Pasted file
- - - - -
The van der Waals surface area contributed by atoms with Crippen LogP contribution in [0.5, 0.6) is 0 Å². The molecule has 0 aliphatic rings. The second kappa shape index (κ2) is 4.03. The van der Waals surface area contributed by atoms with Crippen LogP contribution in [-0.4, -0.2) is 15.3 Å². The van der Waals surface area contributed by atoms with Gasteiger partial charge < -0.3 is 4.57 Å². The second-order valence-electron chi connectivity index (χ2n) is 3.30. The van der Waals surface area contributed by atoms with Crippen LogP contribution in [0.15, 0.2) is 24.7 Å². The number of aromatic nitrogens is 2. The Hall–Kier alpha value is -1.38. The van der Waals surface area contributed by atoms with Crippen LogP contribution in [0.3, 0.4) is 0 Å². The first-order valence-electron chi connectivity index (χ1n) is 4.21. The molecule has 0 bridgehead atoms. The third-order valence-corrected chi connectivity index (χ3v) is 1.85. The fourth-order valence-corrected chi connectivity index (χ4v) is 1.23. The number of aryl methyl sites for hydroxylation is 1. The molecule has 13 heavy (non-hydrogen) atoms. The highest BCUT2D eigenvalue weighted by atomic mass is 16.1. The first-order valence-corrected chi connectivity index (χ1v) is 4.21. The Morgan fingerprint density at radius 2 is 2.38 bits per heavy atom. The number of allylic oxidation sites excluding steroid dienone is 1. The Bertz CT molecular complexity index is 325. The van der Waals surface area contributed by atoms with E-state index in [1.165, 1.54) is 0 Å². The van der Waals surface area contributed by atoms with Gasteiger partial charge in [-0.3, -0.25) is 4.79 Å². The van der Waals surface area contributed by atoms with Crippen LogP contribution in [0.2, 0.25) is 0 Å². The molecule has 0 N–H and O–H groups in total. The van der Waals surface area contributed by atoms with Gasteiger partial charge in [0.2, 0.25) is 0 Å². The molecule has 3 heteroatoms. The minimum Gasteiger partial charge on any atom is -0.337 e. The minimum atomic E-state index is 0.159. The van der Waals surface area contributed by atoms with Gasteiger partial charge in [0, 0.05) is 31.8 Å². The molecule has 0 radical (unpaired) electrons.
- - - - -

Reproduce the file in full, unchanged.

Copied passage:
The van der Waals surface area contributed by atoms with Crippen LogP contribution in [0.5, 0.6) is 0 Å². The molecule has 0 aliphatic rings. The second kappa shape index (κ2) is 4.03. The van der Waals surface area contributed by atoms with Crippen LogP contribution in [-0.4, -0.2) is 15.3 Å². The van der Waals surface area contributed by atoms with Gasteiger partial charge < -0.3 is 4.57 Å². The second-order valence-electron chi connectivity index (χ2n) is 3.30. The van der Waals surface area contributed by atoms with Crippen LogP contribution in [0.15, 0.2) is 24.7 Å². The number of aromatic nitrogens is 2. The Hall–Kier alpha value is -1.38. The van der Waals surface area contributed by atoms with Crippen LogP contribution in [0.3, 0.4) is 0 Å². The first-order valence-electron chi connectivity index (χ1n) is 4.21. The molecule has 0 bridgehead atoms. The third-order valence-corrected chi connectivity index (χ3v) is 1.85. The fourth-order valence-corrected chi connectivity index (χ4v) is 1.23. The number of aryl methyl sites for hydroxylation is 1. The molecule has 13 heavy (non-hydrogen) atoms. The highest BCUT2D eigenvalue weighted by atomic mass is 16.1. The first-order valence-corrected chi connectivity index (χ1v) is 4.21. The Morgan fingerprint density at radius 2 is 2.38 bits per heavy atom. The number of allylic oxidation sites excluding steroid dienone is 1. The Bertz CT molecular complexity index is 325. The van der Waals surface area contributed by atoms with E-state index in [1.165, 1.54) is 0 Å². The van der Waals surface area contributed by atoms with Gasteiger partial charge in [-0.3, -0.25) is 4.79 Å². The van der Waals surface area contributed by atoms with Crippen LogP contribution in [0.2, 0.25) is 0 Å². The molecule has 0 N–H and O–H groups in total. The van der Waals surface area contributed by atoms with Gasteiger partial charge in [0.2, 0.25) is 0 Å². The molecule has 3 heteroatoms. The minimum Gasteiger partial charge on any atom is -0.337 e. The minimum atomic E-state index is 0.159. The van der Waals surface area contributed by atoms with Gasteiger partial charge in [0, 0.05) is 31.8 Å². The molecule has 0 radical (unpaired) electrons.